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Archive Report: Allied Forces

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403 Squadron Spitfire IX MJ876 F/O. James Hamilton Ballantyne

Operation: Ranger

Date: 08th March 1944 (Wednesday)

Unit: No. 403 Squadron (motto: 'Stalk and Strike')

Type: Spitfire IX

Serial: MJ876

Code: KH-?

Base: RAF Kenley, Surrey

Location: St. Andre de L’Eure

Pilot: F/O. James Hamilton Ballantyne J/16085 (R/85860) RCAF Age 26. Kiled


The squadron were kept busy this day. The morning saw 12 of them taking off at 10:20 hrs as escort wing, all returned at 12:20 hrs.

Later that day 8 took off at 16:00 hrs on a ranger sortie. Looking for 'targets of opportunity' across the Channel. No enemy aircraft were seen. On the Ranger, they lost two pilots, F/O. James Ballantyne DFM and Fl/Lt. David Goldberg (1), our adjutant. F/O. James Preston’s Spitfire IX MJ942 was severely damaged by flak but he managed to land at RAF Friston.

F/O. Ballantyne’s aircraft was seen to hit the ground and explode and very little hope is held for him. He has been posted as missing believed to be killed.

Fl/Lt. David Goldberg Spitfire IX MJ356 reported that he was going to attempt a crash landing. He has been posted as missing but the squadron all are hoped that he will be walking back to see us one of these days. Two months later he returned! The remainder of the squadron landed safely at 17:45 hrs.

With 111 squadron after training with 58 Operational Training Unit. On Fridaythe 12th December 1941, while authorised to carry out machine gun attacks I crash landed Spitfire Vb AD260 (2).

His report:

After completing exercise of cine gun attacks under the leadership of Sgt. Ladislav Zadrobilek 132694 RAFVR (shown right) who was Blue Leader, myself being Blue 2 and Sgt. Hollingdale Blue 3 we returned to base. During the exercise we had been using up to 6 lbs. boost whilst attacking the target aircraft. Sgt. Hollingdale then called we up on R/T. and said 'Lets do some dog-fighting, Ballantyne'. I answered that it would be ok and proceeded to try and shake Sgt. Hollingdale off my tail. While doing this I heard Sgt. Zadrobileb say on the R/T. he understood that we, Sgt. Hollingdale and myself were doing dog-fighting.

I flew around diving and climbing trying to get Sgt. Hollingdale off my tail and finally managed to get him off of mine and I got on his.

He flew all over the sky with me still on his tail and when he did give me the slip I decided the best thing for me to do was to return to base.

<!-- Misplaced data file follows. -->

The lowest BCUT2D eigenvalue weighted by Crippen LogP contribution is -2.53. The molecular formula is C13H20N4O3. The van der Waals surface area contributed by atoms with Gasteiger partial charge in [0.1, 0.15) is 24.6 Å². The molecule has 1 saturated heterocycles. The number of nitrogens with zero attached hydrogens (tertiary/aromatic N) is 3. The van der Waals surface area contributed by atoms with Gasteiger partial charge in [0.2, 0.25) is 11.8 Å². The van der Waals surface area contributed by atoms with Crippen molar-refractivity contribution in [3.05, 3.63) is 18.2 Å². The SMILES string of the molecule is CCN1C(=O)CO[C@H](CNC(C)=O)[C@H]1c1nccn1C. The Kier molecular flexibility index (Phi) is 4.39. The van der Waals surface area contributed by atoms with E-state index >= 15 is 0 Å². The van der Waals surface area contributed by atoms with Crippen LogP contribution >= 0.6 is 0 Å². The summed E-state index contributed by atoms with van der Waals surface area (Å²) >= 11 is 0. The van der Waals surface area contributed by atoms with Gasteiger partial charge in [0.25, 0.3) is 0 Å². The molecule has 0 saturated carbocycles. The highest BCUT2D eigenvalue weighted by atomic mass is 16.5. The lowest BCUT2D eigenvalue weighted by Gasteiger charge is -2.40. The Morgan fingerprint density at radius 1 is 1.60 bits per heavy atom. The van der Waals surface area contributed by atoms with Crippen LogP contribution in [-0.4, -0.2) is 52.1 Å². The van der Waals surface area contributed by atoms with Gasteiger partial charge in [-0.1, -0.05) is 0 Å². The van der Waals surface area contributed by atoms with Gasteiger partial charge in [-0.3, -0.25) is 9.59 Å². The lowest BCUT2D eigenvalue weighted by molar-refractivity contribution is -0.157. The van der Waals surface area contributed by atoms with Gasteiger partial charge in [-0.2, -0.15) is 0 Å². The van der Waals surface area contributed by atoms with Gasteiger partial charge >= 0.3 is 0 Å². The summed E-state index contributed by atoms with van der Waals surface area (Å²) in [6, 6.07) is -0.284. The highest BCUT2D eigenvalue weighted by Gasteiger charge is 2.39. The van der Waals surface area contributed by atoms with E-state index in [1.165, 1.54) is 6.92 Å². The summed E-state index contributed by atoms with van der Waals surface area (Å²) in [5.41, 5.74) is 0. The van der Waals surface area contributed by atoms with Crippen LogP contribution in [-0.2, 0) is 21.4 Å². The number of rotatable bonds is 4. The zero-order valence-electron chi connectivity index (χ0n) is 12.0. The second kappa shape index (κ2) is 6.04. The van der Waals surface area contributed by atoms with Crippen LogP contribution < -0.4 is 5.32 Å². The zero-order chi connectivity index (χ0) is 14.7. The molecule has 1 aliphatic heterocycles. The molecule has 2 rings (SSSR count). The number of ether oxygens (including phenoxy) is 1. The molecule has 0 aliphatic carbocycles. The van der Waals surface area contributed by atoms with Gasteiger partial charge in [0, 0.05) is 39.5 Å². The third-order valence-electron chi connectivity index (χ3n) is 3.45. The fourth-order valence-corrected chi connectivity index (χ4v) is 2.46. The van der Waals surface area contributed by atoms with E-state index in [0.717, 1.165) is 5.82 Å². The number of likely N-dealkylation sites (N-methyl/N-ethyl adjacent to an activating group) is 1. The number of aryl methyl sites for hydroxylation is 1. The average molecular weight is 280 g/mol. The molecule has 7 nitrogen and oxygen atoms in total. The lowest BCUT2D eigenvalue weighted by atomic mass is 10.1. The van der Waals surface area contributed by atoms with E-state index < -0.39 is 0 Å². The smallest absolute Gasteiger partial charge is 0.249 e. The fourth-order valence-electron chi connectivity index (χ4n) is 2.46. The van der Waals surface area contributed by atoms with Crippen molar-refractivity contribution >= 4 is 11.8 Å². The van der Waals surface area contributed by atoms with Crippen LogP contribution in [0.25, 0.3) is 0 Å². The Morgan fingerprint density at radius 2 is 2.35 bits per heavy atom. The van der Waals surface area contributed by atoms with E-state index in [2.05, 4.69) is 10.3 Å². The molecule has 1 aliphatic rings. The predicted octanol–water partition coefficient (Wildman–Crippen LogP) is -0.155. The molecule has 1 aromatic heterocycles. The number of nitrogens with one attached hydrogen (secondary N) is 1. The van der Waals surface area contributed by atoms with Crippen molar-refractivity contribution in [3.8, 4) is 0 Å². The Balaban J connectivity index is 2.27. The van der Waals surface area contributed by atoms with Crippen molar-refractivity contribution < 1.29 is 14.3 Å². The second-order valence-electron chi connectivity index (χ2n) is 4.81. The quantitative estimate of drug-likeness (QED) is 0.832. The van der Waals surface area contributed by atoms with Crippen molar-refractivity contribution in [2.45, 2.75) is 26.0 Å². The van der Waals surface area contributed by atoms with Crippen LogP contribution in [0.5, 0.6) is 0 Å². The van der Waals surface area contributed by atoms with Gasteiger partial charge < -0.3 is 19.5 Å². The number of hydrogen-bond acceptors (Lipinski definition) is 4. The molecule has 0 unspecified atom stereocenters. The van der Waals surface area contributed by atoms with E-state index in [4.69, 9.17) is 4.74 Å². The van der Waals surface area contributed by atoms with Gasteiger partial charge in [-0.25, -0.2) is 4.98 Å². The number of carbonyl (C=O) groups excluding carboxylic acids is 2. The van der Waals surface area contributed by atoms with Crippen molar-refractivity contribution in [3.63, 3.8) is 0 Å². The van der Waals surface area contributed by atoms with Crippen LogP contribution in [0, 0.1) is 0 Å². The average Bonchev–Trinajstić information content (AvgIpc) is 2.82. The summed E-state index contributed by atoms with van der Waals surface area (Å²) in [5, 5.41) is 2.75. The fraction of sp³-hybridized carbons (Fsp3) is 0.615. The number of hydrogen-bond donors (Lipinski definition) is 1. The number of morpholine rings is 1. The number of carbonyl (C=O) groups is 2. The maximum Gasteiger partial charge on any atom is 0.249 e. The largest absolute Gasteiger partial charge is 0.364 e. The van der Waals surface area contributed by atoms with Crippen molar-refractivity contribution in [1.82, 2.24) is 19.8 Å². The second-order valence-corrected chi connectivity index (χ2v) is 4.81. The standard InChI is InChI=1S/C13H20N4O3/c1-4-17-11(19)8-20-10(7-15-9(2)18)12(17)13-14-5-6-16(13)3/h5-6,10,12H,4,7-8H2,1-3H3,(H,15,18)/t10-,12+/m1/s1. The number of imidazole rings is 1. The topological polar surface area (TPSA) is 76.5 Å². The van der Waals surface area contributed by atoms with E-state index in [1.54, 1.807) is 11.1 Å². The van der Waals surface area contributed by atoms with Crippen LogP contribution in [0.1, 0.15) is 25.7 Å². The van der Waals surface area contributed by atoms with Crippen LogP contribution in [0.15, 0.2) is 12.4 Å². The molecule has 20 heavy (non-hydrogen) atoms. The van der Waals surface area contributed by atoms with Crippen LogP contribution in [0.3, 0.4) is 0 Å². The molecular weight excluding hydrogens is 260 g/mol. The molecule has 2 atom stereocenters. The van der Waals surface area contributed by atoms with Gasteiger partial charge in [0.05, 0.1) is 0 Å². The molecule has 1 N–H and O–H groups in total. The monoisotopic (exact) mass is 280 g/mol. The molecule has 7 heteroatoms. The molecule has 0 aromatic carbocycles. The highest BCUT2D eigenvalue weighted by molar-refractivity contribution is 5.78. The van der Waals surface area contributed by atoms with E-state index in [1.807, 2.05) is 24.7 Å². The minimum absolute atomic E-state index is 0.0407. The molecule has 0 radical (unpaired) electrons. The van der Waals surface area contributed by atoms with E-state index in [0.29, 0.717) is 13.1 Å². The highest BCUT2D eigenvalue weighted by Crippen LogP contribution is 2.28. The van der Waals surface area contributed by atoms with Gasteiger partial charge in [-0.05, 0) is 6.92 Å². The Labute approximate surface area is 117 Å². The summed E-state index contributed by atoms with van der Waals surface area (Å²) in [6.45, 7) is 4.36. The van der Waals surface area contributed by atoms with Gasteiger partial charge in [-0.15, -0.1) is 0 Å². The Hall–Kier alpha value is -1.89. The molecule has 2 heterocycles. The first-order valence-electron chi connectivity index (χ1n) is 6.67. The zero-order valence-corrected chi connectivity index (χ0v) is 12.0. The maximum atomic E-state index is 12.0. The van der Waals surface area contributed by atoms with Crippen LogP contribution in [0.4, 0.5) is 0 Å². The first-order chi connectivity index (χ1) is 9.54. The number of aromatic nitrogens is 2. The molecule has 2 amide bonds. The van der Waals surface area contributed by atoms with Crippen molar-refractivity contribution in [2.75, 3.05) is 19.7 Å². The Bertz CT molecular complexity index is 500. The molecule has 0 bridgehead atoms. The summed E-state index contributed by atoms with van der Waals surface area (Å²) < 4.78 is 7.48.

I heard Armada, our base ground station, calling me up and asking me if I was receiving them. I answered in the affirmative and requested a homing as the ground below me wasn't familiar and due to dog-fighting and cine gun attacks, I had used up considering fuel. On receiving no reply I again called up Armada and still there was no answer. (I could hear other pilots and Armada conversing with each other). On still not getting Armada's reply but still hearing them asking if I was receiving it wasn't transmitting. I checked my mouth piece and plug in socket and as both were, to my knowledge O.K. I decided to keep on calling Armada while climbing. I climbed to 13,000 feet and as still no reply and as visibility had closed in I came down to 1,000 feet and started looking for the nearest drone.

It was now raining and still I could hear Armada but still could not get communication through to them.

As the indicator was registering 5 gallons and visibility was by this time quite bad I looked around for a suitable field to set my aircraft down in. I found two adjacent fields which were quite long and so I questioned whether or not I should try to land in them. I flew around these two fields and as both were free from obstacles, the only two in the district that were big enough and still were clear and flat, I decided to completely save damage to propeller, wheels, wings, etc., by trying to land. In fine pitch and with flaps down I crossed the outer fence at 80 mph landed in the first field rolled along till I came to second fence, skipped over the dividing fence and touched down in second field.

Due to the fact that second field was soft I felt aircraft sinking in too fast for my liking, so I gave it throttle and was decided to take off and land with wheels up but before aircraft had taken effect of throttle it went over on its nose and then on its back. I turned off switches as soon as the aircraft as on its way over and when it struck the ground I managed after a few minutes to dig myself out of aircraft. Farm helpers soon came over along with a constable and I asked the constable to put a guard over the aircraft and to take we to a telephone.

Sgt. Constable Collins of the Danbury police came along and made arrangements for a guard over the aircraft, and took me to a telephone where I informed RAF Stations at North Weald and Debden of the time and location of accident. The time was 16:30 hrs and the place was Phillows Farm at Little Beddow.